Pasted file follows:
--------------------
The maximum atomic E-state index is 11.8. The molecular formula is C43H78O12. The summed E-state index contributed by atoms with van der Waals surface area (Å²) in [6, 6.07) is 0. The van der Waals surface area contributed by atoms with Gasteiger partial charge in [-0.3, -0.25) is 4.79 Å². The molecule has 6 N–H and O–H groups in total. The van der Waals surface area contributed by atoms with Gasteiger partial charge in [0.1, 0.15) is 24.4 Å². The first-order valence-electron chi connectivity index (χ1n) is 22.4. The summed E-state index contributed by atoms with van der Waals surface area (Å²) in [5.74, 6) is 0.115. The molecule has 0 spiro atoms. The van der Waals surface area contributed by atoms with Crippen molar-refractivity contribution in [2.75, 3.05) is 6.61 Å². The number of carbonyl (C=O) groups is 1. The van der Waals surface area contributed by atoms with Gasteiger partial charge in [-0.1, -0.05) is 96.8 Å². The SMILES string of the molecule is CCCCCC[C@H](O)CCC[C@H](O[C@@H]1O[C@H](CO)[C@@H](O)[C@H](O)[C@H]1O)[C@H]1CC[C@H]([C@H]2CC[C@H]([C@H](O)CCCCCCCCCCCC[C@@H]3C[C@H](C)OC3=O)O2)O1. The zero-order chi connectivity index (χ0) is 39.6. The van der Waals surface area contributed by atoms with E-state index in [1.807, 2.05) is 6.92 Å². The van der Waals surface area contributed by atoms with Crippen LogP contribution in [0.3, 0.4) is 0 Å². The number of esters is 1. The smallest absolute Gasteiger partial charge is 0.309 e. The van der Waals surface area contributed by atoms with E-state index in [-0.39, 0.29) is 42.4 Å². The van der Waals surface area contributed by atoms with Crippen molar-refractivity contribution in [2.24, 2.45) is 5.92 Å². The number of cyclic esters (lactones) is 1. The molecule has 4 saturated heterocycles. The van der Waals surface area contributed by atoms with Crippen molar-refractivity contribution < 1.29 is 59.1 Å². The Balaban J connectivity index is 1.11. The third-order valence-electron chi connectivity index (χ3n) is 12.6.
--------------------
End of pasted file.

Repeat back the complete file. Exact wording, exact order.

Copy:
The maximum atomic E-state index is 11.8. The molecular formula is C43H78O12. The summed E-state index contributed by atoms with van der Waals surface area (Å²) in [6, 6.07) is 0. The van der Waals surface area contributed by atoms with Gasteiger partial charge in [-0.3, -0.25) is 4.79 Å². The molecule has 6 N–H and O–H groups in total. The van der Waals surface area contributed by atoms with Gasteiger partial charge in [0.1, 0.15) is 24.4 Å². The first-order valence-electron chi connectivity index (χ1n) is 22.4. The summed E-state index contributed by atoms with van der Waals surface area (Å²) in [5.74, 6) is 0.115. The molecule has 0 spiro atoms. The van der Waals surface area contributed by atoms with Crippen molar-refractivity contribution in [2.75, 3.05) is 6.61 Å². The number of carbonyl (C=O) groups is 1. The van der Waals surface area contributed by atoms with Gasteiger partial charge in [-0.1, -0.05) is 96.8 Å². The SMILES string of the molecule is CCCCCC[C@H](O)CCC[C@H](O[C@@H]1O[C@H](CO)[C@@H](O)[C@H](O)[C@H]1O)[C@H]1CC[C@H]([C@H]2CC[C@H]([C@H](O)CCCCCCCCCCCC[C@@H]3C[C@H](C)OC3=O)O2)O1. The zero-order chi connectivity index (χ0) is 39.6. The van der Waals surface area contributed by atoms with E-state index in [1.807, 2.05) is 6.92 Å². The van der Waals surface area contributed by atoms with Crippen LogP contribution in [0.3, 0.4) is 0 Å². The number of esters is 1. The smallest absolute Gasteiger partial charge is 0.309 e. The van der Waals surface area contributed by atoms with E-state index in [-0.39, 0.29) is 42.4 Å². The van der Waals surface area contributed by atoms with Crippen molar-refractivity contribution in [2.24, 2.45) is 5.92 Å². The number of cyclic esters (lactones) is 1. The molecule has 4 saturated heterocycles. The van der Waals surface area contributed by atoms with Crippen molar-refractivity contribution < 1.29 is 59.1 Å². The Balaban J connectivity index is 1.11. The third-order valence-electron chi connectivity index (χ3n) is 12.6.